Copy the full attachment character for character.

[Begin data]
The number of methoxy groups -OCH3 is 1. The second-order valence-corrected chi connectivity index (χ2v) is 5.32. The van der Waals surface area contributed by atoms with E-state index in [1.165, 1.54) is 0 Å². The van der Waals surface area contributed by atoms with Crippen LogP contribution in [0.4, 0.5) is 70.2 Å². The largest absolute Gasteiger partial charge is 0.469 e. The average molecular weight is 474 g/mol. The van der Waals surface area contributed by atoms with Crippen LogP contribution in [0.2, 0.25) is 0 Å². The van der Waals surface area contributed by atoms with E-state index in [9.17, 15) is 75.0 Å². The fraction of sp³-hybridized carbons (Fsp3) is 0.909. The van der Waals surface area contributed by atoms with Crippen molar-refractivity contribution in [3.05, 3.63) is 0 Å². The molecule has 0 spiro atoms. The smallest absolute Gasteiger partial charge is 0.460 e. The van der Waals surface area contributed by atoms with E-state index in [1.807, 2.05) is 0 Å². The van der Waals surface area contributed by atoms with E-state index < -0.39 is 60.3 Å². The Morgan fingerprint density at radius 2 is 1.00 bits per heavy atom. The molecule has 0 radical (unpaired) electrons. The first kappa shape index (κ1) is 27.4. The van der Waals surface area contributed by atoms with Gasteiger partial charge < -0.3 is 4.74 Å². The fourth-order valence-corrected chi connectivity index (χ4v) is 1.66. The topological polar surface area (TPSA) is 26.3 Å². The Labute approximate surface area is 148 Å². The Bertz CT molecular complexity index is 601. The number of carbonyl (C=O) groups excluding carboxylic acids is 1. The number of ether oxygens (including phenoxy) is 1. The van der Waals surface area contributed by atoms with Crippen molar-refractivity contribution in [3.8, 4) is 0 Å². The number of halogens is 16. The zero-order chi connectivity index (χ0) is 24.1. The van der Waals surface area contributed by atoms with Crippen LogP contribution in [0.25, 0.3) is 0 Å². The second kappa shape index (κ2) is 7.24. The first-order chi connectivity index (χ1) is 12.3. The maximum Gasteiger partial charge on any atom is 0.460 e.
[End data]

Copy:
The number of methoxy groups -OCH3 is 1. The second-order valence-corrected chi connectivity index (χ2v) is 5.32. The van der Waals surface area contributed by atoms with E-state index in [1.165, 1.54) is 0 Å². The van der Waals surface area contributed by atoms with Crippen LogP contribution in [0.4, 0.5) is 70.2 Å². The largest absolute Gasteiger partial charge is 0.469 e. The average molecular weight is 474 g/mol. The van der Waals surface area contributed by atoms with Crippen LogP contribution in [0.2, 0.25) is 0 Å². The van der Waals surface area contributed by atoms with E-state index in [9.17, 15) is 75.0 Å². The fraction of sp³-hybridized carbons (Fsp3) is 0.909. The van der Waals surface area contributed by atoms with Crippen molar-refractivity contribution in [3.05, 3.63) is 0 Å². The molecule has 0 spiro atoms. The smallest absolute Gasteiger partial charge is 0.460 e. The van der Waals surface area contributed by atoms with E-state index in [1.807, 2.05) is 0 Å². The van der Waals surface area contributed by atoms with E-state index < -0.39 is 60.3 Å². The Morgan fingerprint density at radius 2 is 1.00 bits per heavy atom. The molecule has 0 radical (unpaired) electrons. The first kappa shape index (κ1) is 27.4. The van der Waals surface area contributed by atoms with Gasteiger partial charge < -0.3 is 4.74 Å². The fourth-order valence-corrected chi connectivity index (χ4v) is 1.66. The topological polar surface area (TPSA) is 26.3 Å². The Labute approximate surface area is 148 Å². The Bertz CT molecular complexity index is 601. The number of carbonyl (C=O) groups excluding carboxylic acids is 1. The number of ether oxygens (including phenoxy) is 1. The van der Waals surface area contributed by atoms with Crippen molar-refractivity contribution in [3.8, 4) is 0 Å². The number of halogens is 16. The zero-order chi connectivity index (χ0) is 24.1. The van der Waals surface area contributed by atoms with Crippen LogP contribution in [0.25, 0.3) is 0 Å². The second kappa shape index (κ2) is 7.24. The first-order chi connectivity index (χ1) is 12.3. The maximum Gasteiger partial charge on any atom is 0.460 e.